The website made the announcement in a Monday statement, where they explored the term’s Greek roots and the history of it’s entrance into the public lexicon.
Dictionary.com has two ways of defining “xenophobia.” The first is: “fear or hatred of foreigners, people from different cultures, or strangers.” The second definition is: “fear or dislike of the customs, dress, etc., of people who are culturally different from oneself.”
The site said that the term received major interest months ago, when the “Brexit” movement succeeded and the United Kingdom elected to withdraw from the European Union. This was supposedly connected to searches in the term “hate crime,” and reports have suggested that xenophobia and prejudice were motivating factors among certain pro-Brexit voters.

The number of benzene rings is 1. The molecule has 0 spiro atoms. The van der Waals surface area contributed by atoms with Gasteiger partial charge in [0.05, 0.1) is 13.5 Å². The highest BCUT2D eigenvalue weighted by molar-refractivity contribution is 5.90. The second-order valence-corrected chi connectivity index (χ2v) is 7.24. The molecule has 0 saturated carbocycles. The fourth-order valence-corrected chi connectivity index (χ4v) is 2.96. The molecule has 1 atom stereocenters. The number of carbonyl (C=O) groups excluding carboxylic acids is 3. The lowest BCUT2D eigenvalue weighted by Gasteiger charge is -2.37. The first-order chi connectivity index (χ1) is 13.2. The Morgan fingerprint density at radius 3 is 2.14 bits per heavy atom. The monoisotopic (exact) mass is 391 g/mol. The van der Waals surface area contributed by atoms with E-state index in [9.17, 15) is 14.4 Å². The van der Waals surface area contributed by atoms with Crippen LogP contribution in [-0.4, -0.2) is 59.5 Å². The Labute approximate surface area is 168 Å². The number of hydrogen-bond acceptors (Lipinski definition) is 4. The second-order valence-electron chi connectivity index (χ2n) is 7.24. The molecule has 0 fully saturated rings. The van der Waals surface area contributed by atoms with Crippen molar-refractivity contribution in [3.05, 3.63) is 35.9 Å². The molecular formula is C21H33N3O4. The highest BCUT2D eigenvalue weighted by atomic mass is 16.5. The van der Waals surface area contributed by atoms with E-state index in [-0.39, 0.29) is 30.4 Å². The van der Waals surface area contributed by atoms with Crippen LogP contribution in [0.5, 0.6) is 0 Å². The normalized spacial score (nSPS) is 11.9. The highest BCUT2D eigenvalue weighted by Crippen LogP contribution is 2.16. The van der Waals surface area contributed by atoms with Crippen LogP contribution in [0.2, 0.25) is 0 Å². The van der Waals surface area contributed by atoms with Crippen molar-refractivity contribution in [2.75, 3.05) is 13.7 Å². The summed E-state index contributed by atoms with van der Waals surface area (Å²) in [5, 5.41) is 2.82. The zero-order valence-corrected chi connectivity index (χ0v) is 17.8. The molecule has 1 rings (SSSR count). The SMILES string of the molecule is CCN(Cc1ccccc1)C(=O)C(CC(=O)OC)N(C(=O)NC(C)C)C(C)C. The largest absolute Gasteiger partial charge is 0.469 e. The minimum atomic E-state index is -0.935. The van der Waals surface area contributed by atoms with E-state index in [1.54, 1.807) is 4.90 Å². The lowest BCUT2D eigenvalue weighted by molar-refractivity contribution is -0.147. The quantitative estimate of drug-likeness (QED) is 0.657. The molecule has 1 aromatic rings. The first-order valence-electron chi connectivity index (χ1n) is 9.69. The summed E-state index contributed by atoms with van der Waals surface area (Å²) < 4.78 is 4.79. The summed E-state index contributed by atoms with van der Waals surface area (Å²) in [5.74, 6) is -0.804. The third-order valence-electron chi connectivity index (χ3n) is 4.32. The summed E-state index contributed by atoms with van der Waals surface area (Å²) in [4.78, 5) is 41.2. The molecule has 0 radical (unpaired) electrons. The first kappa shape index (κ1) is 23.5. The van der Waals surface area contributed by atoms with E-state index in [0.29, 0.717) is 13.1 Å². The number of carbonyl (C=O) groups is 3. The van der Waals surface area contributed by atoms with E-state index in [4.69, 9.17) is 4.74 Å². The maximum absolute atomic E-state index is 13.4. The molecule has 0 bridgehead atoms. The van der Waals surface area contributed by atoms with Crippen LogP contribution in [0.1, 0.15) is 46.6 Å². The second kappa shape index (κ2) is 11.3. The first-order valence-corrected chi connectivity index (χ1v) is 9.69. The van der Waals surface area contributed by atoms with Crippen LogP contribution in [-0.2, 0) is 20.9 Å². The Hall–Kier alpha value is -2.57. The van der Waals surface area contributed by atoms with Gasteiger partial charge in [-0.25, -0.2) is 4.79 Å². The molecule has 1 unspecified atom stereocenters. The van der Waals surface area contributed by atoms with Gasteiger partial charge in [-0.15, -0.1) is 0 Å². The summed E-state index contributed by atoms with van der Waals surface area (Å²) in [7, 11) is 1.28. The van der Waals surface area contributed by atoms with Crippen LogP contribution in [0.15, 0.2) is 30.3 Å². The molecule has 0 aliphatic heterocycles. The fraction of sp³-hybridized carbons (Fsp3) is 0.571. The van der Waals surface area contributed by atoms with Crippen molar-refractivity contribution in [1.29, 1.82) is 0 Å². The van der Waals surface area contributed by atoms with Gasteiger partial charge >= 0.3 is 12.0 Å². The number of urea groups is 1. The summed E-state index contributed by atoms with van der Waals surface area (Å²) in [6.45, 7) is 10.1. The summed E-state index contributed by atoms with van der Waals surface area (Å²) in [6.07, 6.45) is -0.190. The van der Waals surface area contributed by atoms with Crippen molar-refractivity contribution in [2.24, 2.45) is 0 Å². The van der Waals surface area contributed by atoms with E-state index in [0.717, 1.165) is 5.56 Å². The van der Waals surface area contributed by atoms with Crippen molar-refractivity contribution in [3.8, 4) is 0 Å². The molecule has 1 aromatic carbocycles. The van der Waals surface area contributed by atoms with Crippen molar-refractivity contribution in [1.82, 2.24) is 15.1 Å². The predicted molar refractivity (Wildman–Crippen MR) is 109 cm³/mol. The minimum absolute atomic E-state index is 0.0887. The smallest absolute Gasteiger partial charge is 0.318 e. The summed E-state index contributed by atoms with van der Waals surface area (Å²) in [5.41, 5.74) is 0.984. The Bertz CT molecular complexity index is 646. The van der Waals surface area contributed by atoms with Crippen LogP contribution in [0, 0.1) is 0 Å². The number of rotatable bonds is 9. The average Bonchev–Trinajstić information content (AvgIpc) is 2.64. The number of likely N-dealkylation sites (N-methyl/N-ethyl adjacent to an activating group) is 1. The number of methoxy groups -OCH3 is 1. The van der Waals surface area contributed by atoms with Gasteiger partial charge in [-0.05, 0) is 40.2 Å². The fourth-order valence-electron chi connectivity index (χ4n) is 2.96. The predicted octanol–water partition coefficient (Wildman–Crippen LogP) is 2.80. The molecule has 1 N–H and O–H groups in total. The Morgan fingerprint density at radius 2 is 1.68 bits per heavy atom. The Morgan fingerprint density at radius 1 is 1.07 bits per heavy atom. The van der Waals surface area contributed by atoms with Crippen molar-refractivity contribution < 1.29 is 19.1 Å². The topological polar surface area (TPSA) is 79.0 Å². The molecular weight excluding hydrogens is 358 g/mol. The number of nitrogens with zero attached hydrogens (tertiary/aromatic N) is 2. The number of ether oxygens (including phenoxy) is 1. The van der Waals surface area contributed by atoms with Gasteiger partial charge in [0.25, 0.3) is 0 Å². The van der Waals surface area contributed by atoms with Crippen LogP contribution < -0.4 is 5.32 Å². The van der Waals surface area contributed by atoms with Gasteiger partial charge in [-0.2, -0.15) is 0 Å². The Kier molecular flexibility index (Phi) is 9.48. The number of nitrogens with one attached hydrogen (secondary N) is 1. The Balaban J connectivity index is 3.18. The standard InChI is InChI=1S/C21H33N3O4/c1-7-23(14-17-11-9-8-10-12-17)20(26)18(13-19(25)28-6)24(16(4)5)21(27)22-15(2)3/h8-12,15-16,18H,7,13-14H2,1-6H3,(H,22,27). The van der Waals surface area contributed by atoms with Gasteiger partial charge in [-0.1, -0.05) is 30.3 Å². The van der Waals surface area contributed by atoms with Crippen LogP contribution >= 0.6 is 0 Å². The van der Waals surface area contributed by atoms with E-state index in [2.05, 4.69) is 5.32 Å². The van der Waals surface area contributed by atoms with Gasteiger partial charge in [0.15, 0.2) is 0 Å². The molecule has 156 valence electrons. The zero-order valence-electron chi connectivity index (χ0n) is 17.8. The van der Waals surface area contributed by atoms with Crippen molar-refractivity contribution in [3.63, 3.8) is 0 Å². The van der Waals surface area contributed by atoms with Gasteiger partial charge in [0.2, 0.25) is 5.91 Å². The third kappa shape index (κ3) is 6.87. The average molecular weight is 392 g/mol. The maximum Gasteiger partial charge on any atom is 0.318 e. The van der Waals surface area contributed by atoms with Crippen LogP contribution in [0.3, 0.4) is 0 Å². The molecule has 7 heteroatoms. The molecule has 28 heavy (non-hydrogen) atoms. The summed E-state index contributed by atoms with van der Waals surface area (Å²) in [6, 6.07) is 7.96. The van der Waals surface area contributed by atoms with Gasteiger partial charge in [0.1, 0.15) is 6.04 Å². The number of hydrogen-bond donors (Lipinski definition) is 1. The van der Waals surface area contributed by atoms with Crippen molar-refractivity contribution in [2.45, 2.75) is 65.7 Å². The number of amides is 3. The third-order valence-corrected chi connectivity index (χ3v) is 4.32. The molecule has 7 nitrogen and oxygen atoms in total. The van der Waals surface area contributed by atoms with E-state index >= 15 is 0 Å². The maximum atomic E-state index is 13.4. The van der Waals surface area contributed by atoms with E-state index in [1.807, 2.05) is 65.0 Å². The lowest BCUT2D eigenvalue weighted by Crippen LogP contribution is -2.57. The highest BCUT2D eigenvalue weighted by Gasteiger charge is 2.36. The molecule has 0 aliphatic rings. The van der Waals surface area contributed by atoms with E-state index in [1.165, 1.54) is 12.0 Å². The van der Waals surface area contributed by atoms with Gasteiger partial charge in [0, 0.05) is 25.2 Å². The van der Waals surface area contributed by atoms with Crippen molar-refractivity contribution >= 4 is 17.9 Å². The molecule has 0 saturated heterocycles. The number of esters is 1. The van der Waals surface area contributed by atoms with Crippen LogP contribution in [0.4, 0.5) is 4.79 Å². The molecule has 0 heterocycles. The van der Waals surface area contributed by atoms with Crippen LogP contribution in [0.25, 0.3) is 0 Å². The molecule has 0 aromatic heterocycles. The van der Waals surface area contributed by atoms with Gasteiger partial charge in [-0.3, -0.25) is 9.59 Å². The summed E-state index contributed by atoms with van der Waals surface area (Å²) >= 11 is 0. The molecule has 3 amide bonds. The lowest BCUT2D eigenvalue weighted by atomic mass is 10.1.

Dictionary.com said that “xenophobia” searches spiked again when President Obama was speaking against Donald Trump during the election. Obama warned voters in a speech that the now-President-elect’s populist movement gave rise to disturbing levels of nativism and xenophobia.
From the statement:
“Xenophobia and other words tied to global news and political rhetoric reflected the worldwide interest in the unfortunate rise of fear of otherness in 2016, making it the clear choice for Word of the Year,” said Liz McMillan, CEO, Dictionary.com. “While we can never know the exact reasons why xenophobia trended in our lookups this year, this reflects a desire in our users to understand the significant discourse surrounding global events.”
Other issues that Dictionary.com connected to xenophobia included the Syrian refugee crisis and transsexual rights issues.
[Image via Pixabay]
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